Dickens outlines plan for Atlanta's $20 million early education investment

Atlanta Mayor Andre Dickens has proposed a $20 million dollar investment in childcare in the city. (Jonathon Kelso)

Atlanta Mayor Andre Dickens is planning a $20 million investment in early education. He first publicly mentioned the plan in his “State of the City” address in April.

The money will go toward refurbishing childcare centers, subsidies to help families afford childcare and bonuses for teachers.

During an appearance on WABE’s “Closer Look” with host Rose Scott, Dickens said a lot of Atlanta’s childcare facilities haven’t been able to afford necessary repairs through the years.

“To get them up to par, we’re asking those childcare centers, particularly on the southside of town a lot of disinvested places, come to us and we’ll give you grants to improve and modernize,” he said.

The average monthly cost of childcare in Georgia is about $1,000 per child. Courtney English, the mayor’s senior policy advisor, said that’s too high for a lot of families.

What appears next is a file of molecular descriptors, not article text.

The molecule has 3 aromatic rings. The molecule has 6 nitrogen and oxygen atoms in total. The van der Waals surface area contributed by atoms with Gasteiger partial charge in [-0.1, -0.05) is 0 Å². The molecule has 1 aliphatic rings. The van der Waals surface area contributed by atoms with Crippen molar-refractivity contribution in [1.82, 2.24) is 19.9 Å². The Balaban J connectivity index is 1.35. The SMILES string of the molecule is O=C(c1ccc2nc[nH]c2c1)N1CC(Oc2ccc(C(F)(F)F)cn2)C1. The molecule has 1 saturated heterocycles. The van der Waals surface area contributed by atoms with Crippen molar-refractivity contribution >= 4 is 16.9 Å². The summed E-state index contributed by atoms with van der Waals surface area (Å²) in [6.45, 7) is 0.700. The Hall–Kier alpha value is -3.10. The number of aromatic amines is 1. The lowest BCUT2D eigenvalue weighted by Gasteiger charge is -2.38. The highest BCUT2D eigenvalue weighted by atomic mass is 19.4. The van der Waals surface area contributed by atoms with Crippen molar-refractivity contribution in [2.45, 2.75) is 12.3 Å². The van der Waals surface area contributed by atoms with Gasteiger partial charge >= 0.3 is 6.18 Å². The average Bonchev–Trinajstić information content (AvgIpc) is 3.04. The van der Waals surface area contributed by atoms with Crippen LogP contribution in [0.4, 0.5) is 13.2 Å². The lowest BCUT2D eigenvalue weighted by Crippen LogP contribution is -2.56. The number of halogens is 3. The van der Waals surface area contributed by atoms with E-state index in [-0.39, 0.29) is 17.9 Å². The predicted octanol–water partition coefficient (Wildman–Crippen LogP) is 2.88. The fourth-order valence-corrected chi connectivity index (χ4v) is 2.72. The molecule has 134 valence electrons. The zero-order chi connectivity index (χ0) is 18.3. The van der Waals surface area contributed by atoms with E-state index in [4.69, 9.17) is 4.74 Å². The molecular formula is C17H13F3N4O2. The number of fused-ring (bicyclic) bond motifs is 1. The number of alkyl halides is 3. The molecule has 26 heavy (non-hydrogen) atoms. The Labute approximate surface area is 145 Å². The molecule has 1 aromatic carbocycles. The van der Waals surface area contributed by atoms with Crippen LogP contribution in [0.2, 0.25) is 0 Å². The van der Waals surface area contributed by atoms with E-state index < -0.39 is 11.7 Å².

“There are about 13,000 families in and around the city of Atlanta that are either cost-burdened — they’re paying well over 40% of their income towards childcare services, that’s way, way too high — or they don’t have access to any kind of program simply because they can’t get there, they can’t afford it,” he said.

Curbing costs for families is a priority, English said, because access to quality childcare is essential for children’s development.

“The majority of a child’s brain develops by the time they turn eight years old, and so those early years from 0-3, 0-5 are 1000% critical in putting them on the right track to learn how to read, to learn how to process information, to learn how to communicate with their peers,” he said. “That’s why early education is so important.”

The mayor’s plan includes a $5 million investment from the city; another $5 million from Atlanta Public Schools; and $10 million from the private sector, half of which has already been donated by the Whitehead Foundation. English says more details will be released once the city and APS complete their budgets.

In 2017, the Metro Atlanta Chamber of Commerce released a report showing a lack of access to childcare cost Atlanta businesses $1.75 billion annually and $105 million in lost tax revenue.

In response to Dickens’ announcement, Stephanie Blank, the board chair for the Georgia Early Education Alliance for Ready Students (GEEARS) said in a statement, “Childcare and preschool programs are integral to Atlanta’s economy, and this public-private investment sets an example for communities across America.”